The Delhi High Court issued a directive on Tuesday for the release of a number of impounded “end-of-life” vehicles. This release is contingent upon the vehicle owners agreeing to either permanently park these vehicles in private spaces or remove them from the city’s boundaries.
Justice Prateek Jalan presided over a collection of petitions contesting the confiscation of cars by authorities due to violations of judicial orders prohibiting the use of petrol and diesel vehicles that have exceeded 15 and 10 years of age, respectively.
The court instructed the Delhi government to formulate a policy concerning such vehicles when their owners pledge not to utilize them within the city and to publicly publicize this policy.
The court clarified that the objective of the policy is not to scrap the cars, but to ensure a pollution-free environment in the national capital. It stressed the need to strike a balance between an individual’s property rights and environmental concerns.
Justice Jalan’s order stated, “I am of the view that the petitioners’ grievances can be balanced with the implementation of the orders of the NGT and Supreme Court by directing the release of the vehicles to owners subject to an undertaking to remove the vehicle from the territory of NCT of Delhi and not to ply/park them in public spaces within the NCT of Delhi.”
“For parked cars, the petitioners will file an undertaking that they will not be plied or parked in public space. Petitioners will provide evidence of private space either owned or leased,” the court added, mentioning that the relevant enforcement officer would facilitate the release of the petitioners’ vehicles from the scrapping agency.
It was clarified that the undertaking provided to the transport department would stipulate that the vehicles would be towed or transported to the Delhi border for removal. Additionally, when a vehicle registered in Delhi is to be transferred outside the city, the petitioner may apply for a No Objection Certificate (NOC).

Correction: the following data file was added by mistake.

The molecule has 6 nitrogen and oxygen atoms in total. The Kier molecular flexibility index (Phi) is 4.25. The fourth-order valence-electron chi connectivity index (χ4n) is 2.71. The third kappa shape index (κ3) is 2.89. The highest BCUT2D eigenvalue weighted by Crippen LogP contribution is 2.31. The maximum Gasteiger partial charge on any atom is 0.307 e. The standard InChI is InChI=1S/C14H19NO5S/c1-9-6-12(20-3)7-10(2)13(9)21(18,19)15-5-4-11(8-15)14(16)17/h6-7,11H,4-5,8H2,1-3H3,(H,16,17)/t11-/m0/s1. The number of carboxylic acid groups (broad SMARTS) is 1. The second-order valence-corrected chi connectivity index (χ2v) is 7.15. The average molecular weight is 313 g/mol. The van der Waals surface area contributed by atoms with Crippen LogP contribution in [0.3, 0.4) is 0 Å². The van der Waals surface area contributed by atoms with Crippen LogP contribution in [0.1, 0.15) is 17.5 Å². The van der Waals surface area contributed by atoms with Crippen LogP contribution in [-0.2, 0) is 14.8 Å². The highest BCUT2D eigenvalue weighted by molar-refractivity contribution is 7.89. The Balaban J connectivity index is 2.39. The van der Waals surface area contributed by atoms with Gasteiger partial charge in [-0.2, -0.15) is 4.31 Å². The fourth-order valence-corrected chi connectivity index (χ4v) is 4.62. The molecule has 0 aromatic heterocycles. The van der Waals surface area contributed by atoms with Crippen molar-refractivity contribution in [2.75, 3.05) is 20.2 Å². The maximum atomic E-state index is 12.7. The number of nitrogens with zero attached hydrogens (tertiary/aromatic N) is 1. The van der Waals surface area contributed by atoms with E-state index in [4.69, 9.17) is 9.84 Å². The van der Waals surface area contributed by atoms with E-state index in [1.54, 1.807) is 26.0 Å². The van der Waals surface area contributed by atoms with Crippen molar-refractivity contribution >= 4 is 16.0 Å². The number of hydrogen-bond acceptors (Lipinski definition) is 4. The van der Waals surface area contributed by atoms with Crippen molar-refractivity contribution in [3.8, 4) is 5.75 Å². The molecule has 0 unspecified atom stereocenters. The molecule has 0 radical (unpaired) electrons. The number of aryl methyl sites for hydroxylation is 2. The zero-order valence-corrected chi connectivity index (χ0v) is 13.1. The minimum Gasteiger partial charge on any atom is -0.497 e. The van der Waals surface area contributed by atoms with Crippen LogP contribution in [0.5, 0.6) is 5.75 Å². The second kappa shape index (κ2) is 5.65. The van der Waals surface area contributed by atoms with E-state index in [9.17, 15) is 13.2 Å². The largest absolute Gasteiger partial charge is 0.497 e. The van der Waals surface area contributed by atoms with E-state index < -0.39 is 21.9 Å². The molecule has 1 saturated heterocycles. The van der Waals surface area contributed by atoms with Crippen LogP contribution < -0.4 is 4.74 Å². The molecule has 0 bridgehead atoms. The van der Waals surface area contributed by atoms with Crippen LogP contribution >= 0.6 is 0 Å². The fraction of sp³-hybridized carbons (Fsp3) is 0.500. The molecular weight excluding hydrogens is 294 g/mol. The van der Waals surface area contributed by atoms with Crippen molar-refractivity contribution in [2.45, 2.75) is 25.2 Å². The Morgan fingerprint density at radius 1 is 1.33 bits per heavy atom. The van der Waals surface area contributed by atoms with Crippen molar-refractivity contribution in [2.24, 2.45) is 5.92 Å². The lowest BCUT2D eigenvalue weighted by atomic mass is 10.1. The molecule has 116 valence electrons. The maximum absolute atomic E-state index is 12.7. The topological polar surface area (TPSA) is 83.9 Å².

Justice Jalan emphasized that any breach of the undertaking by the vehicle owners would lead to legal action.
One petitioner argued that her vehicle, which holds “deep sentimental value,” was seized without prior notice by authorities earlier in the year while it was parked outside her residence. She informed the court that the vehicle, purchased in the year 2000, was not being driven, and she intended to convert it into an electric vehicle.
Similarly, another petitioner contested the seizure of his 12-year-old diesel car, which was parked for maintenance purposes before disposal in another state. The petitioner claimed that no law prohibits keeping old diesel vehicles and no advance notice was given prior to the seizure.
Meanwhile, on Monday, Delhi Transport Minister Kailash Gahlot directed the department to halt the confiscation of parked vehicles that have reached the end of their intended road life. Owners of such vehicles are fined if found operational on the roads.
Gahlot highlighted that the transport department’s ongoing drive to seize old vehicles, even if parked, was not approved by the government. He pointed to the serious concerns raised by the Delhi High Court regarding this matter. The court had been addressing petitions from individuals whose vehicles were seized by the department’s enforcement teams.
(With PTI inputs)